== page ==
blob: 0ac62324936ff0d69d5bd84ccf55fb9078a0e3e8 [file] [log] [blame]
This version of GNU make has been tested on:
Microsoft Windows 2000/XP/2003/Vista/7/8/10
It has also been used on Windows 95/98/NT, and on OS/2.
It builds with the MinGW port of GCC (tested with GCC 3.4.2, 4.8.1,
and 4.9.3).
It also builds with MSVC 2.x, 4.x, 5.x, 6.x, 2005, 2008, 2010, 2012,
2013, and 2015 as well as with .NET 7.x and .NET 2003.
Building with Guile is supported (tested with Guile 2.0.x). To build
with Guile, you will need, in addition to Guile itself, its dependency
libraries and the pkg-config program. The latter is used to figure out
which compilation and link switches and libraries need to be mentioned
on the compiler command lines to correctly link with Guile. A Windows
port of pkg-config can be found on ezwinports site:
The libraries on which Guile depends can vary depending on your
version and build of Guile. At the very least, the Boehm's GC library
will be needed, and typically also GNU MP, libffi, libunistring, and
libtool's libltdl. Whoever built the port of Guile you have should
also provide you with these dependencies or a URL where to download
them. A precompiled 32-bit Windows build of Guile is available from
the ezwinports site mentioned above.
The Windows port of GNU make is maintained jointly by various people.
It was originally made by Rob Tulloh.
It is currently maintained by Eli Zaretskii.
Do this first, regardless of the build method you choose:
1. Edit config.h.W32 to your liking (especially the few shell-related
defines near the end, or HAVE_CASE_INSENSITIVE_FS which corresponds
to './configure --enable-case-insensitive-file-system'). (We don't
recommend to define HAVE_CASE_INSENSITIVE_FS, but you may wish to
consider that if you have a lot of files whose names are in upper
case, while Makefile rules are written for lower-case versions.)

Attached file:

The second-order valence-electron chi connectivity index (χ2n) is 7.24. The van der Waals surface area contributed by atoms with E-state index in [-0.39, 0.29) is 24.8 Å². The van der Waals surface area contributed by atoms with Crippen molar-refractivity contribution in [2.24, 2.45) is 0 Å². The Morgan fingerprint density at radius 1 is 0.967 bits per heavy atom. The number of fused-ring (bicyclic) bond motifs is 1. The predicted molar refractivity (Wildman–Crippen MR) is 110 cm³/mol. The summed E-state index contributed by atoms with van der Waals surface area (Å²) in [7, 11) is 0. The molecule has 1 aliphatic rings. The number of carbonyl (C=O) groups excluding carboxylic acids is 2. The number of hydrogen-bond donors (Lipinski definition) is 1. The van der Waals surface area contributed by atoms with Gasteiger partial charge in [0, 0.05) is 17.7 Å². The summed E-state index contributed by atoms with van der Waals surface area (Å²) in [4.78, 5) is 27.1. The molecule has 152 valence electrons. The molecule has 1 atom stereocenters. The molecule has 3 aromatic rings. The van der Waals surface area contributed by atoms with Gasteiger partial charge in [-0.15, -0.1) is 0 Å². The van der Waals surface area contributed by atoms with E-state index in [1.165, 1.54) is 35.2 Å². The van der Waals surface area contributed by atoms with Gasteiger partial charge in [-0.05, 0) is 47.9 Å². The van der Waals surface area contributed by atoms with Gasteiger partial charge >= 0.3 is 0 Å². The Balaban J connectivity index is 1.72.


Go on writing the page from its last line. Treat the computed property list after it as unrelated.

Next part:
Using make_msvc_net2003.vcproj
2. Open make_msvc_net2003.vcproj in MSVS71 or MSVC71 or any compatible IDE,
then build this project as usual. There's also a solution file for
Studio 2003.
Building with (MinGW-)GCC using build_w32.bat
2. Open a W32 command prompt for your installed (MinGW-)GCC, setup a
correct PATH and other environment variables for it, then execute ...
.\build_w32.bat gcc
This produces gnumake.exe in the GccRel directory.
If you want a version of GNU make built with debugging enabled,
add the --debug option.
The batch file will probe for Guile installation, and will build
gnumake.exe with Guile if it finds it. If you have Guile
installed, but want to build Make without Guile support, type
.\build_w32.bat --without-guile gcc
Building with (MSVC++-)cl using build_w32.bat
2. Open a command shell, then execute ...
This produces a 64bit Release build of gnumake.exe in .\WinRel, using
the compiler found on the %Path%. If no compiler is found, the batch
file will probe your system and choose the newest MSVC version it can
If you want a 32bit version of GNU make, add the --x86 option.
If you want a Debug build of GNU make, add the --debug option.
The batch file will probe for Guile installation, and will build
gnumake.exe with Guile if it finds it. If Guile is installed,
but you prefer to build GNU make without Guile support, add the
--without-guile option.
Building with (MSVC++-)cl using NMakefile
2. Open a W32 command prompt for your installed (MSVC++-)cl, setup a
correct PATH and other environment variables for it (usually via
executing vcvars32.bat or vsvars32.bat from the cl-installation, or
using a corresponding start menu entry from the cl-installation),
then execute ...
nmake /f NMakefile
(this produces WinDebug/make.exe and WinRel/make.exe).
-- Notes/Caveats --
GNU make on Windows 32-bit platforms:
This version of make is ported natively to Windows32 platforms
(Windows NT 3.51, Windows NT 4.0, Windows 2000, Windows XP,
Windows 95, and Windows 98). It does not rely on any 3rd party
software or add-on packages for building. The only thing
needed is a Windows compiler. Two compilers supported